On Deep Writing


This week I am finding my way back to writing by hand. At night I’ve been opening my diary and writing about this and that and nothing special. And it feels extremely good.

Diary writing is something I do regularly and always come back to. If I don’t do it for a while I miss it terribly. On Monday I did some real “deep writing”. I wrote for an entire hour. For me that is the kind of writing that goes beyond “what I did today” and “what’s up right now”. A great place to start is with a few simple questions.

I re-read my post from 2008 about how to find the answers you need. The first step is to list your questions. If you don’t dare to ask them how can you ever expect to find solutions and answers?

Deep Writing and Journaling

There is no rules to “deep writing” and it’s not as hard as it sounds. My writing is a mix of deep and more current affairs. I get derailed and start writing about my lunch in the middle of pondering what ever happened to my life… But that is not important. I can start over with another thought. Or come back tomorrow. Sometimes it is important just to keep writing. Don’t stop and don’t look back. Just continue forward with the next sentence.

Journaling. Deep writing. Morning pages. Subconsciousness. Call it what ever you wish, but it’s where you go a bit deeper than you normally do. It’s like meditating on a subject, pondering some questions or challenging yourself to think about issues you don’t want to think about (or normally don’t think about).

To me it’s the most awesome way to “think”, or find your inner wisdom. Not until I put pen to paper I hear what I am saying to myself. Not until I sit still I can listen in. I don’t always “get” (or follow) my wisdom, but at least I know how to get in touch with it.

I know writing is the way I want to go – but a little nudge is never a bad thing. Quinn McDonald, who is the one who has been nudging me, defines what deep writing is in this way:

It’s a relentless exploration of your emotions, the truthful details of an event – without spin, without excuses, without bringing in someone else to shoulder some blame.

If you haven’t journaled recently consider yourself nudged too! How would you define deep writing? And what are some questions you would like answered?

9 Responses

  1. Interesting topic and I think we often has problems to face…so the deep writing can be a bit too revealing at times. I find myself going in and out of journaling a lot versus just putting down a few descriptive words… it’s definitely a journey of thick and thin.

  2. My handwritten journal varies a lot. Sometimes it is like the morning pages, where I just write and write for a few pages, kind of a stream-of-consciousness writing. Other times, my mind is heavy and I need to unload it, I have to work things out on paper. Sometimes, I’m just chatty with myself, jotting down little bits or working out the details of my upcoming day.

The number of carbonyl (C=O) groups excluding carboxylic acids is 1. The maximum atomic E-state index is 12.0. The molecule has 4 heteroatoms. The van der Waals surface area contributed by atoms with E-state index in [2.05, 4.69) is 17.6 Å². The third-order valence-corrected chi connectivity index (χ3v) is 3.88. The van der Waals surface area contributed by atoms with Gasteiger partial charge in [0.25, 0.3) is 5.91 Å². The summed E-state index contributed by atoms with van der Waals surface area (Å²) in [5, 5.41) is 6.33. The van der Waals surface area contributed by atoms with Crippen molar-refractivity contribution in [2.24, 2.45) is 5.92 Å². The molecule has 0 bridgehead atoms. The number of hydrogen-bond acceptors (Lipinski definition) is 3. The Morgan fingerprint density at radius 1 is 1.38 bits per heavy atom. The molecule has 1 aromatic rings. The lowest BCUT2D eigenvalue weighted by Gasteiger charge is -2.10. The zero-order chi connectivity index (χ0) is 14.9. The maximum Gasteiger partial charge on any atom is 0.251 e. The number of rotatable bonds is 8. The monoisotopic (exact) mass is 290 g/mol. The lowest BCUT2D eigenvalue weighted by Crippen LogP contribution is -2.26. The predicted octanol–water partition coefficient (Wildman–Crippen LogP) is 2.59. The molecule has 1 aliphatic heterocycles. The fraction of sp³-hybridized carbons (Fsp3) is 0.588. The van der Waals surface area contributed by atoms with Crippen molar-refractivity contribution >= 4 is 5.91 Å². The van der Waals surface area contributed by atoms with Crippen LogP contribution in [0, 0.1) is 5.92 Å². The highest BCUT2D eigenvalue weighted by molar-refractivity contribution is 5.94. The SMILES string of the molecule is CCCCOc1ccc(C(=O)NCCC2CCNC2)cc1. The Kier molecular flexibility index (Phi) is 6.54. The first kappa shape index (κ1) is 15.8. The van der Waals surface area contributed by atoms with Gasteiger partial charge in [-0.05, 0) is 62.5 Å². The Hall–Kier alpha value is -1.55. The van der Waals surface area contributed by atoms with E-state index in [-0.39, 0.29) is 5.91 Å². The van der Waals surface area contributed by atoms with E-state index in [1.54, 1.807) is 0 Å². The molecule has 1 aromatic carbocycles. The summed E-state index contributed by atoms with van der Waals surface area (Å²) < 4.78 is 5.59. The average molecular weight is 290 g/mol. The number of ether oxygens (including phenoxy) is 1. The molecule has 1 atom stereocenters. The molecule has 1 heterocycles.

I think that it’s kind of like being a friend to myself. It’s difficult to express any other way, but that’s really what it is for me.

    Good thoughts, Hanna.

  3. Sometimes using images is needed to explore myself and my life, other times it’s words.
    Sometimes I make soulcollage cards, sometimes I write stories .
    I have learned over the years I can trust my (creative) instinct to choose the right tool…

    A definition of deepwriting? A mirror .
    (I guess I am in a visual mood)

  4. I started journaling about 2 years ago. I know for a fact that through these particularly tough years I’ve been experiencing, writing has definitely helped me keep my head straight.
    I love your description of how your journaling sometimes jumps around, deep stuff in the middle of lunch…and beyond a list of daily activities. I find that I always start out with daily stuff, but the stuff that really seems to count the most and needs to come out is all the stuff after that.
    Thanks for this post! Happy Christmas Hanna! <3

  5. Deep writing for me requires deep emotion. I need to be feeling something to really write hard. Tears usually accompany this process- not because of sadness but more out of intensity. I find I often get carried away with what I write and I don’t always stay true to my emotions when I do this so I thoroughly edit what I write over several occasions until what I’ve said feels timeless and pure. Otherwise I look at it and feel like I was just caught up in a moment and being over the top. When I work at it and finally get something down which I feel is honest and a true representation of myself I feel success- not for what I’ve written but for getting to know myself just a little bit better.

  6. I really liked the comment by Jodi Anderson: “kind of being a friend to myself”. That is exactly how I feel when I write down my deepest thoughts. :o) I have written diaries and morning pages. Today, I do not write at all and I miss it. I miss my friend. ;o)

  7. I love this post. Your voice is authentic and always gets me nudged to follow my own voice.

    For me, deep writing is something that makes time slip away and everything disappear, just like when I am immersed in painting or doodling. Deep writing is also sometimes scary. When I feel that I am getting to the very nerve of something and I feel anxious or exhilerated, I know I am writing deep.

    I like Quinn McDonald.

    take care

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